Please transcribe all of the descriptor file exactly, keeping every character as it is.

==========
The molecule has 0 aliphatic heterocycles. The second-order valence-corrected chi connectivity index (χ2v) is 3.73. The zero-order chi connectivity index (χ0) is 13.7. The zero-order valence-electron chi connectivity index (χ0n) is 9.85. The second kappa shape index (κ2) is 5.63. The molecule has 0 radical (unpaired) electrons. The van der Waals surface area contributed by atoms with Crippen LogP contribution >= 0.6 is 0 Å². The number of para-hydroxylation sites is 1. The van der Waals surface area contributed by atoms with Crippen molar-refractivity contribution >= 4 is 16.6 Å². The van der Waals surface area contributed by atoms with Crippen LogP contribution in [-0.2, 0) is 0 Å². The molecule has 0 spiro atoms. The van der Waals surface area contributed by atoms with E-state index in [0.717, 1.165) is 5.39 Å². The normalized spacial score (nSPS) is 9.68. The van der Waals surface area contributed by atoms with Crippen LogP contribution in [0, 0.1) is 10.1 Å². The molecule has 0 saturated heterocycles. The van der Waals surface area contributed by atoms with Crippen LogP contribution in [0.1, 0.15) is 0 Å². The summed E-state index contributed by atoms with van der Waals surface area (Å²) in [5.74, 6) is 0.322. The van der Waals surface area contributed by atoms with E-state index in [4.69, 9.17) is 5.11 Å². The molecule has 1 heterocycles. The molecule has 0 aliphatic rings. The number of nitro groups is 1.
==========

The molecule has 0 aliphatic heterocycles. The second-order valence-corrected chi connectivity index (χ2v) is 3.73. The zero-order chi connectivity index (χ0) is 13.7. The zero-order valence-electron chi connectivity index (χ0n) is 9.85. The second kappa shape index (κ2) is 5.63. The molecule has 0 radical (unpaired) electrons. The van der Waals surface area contributed by atoms with Crippen LogP contribution >= 0.6 is 0 Å². The number of para-hydroxylation sites is 1. The van der Waals surface area contributed by atoms with Crippen molar-refractivity contribution >= 4 is 16.6 Å². The van der Waals surface area contributed by atoms with Crippen LogP contribution in [-0.2, 0) is 0 Å². The molecule has 0 spiro atoms. The van der Waals surface area contributed by atoms with E-state index in [0.717, 1.165) is 5.39 Å². The normalized spacial score (nSPS) is 9.68. The van der Waals surface area contributed by atoms with Crippen LogP contribution in [0, 0.1) is 10.1 Å². The molecule has 0 saturated heterocycles. The van der Waals surface area contributed by atoms with Crippen LogP contribution in [0.1, 0.15) is 0 Å². The summed E-state index contributed by atoms with van der Waals surface area (Å²) in [5.74, 6) is 0.322. The van der Waals surface area contributed by atoms with E-state index in [4.69, 9.17) is 5.11 Å². The molecule has 1 heterocycles. The molecule has 0 aliphatic rings. The number of nitro groups is 1.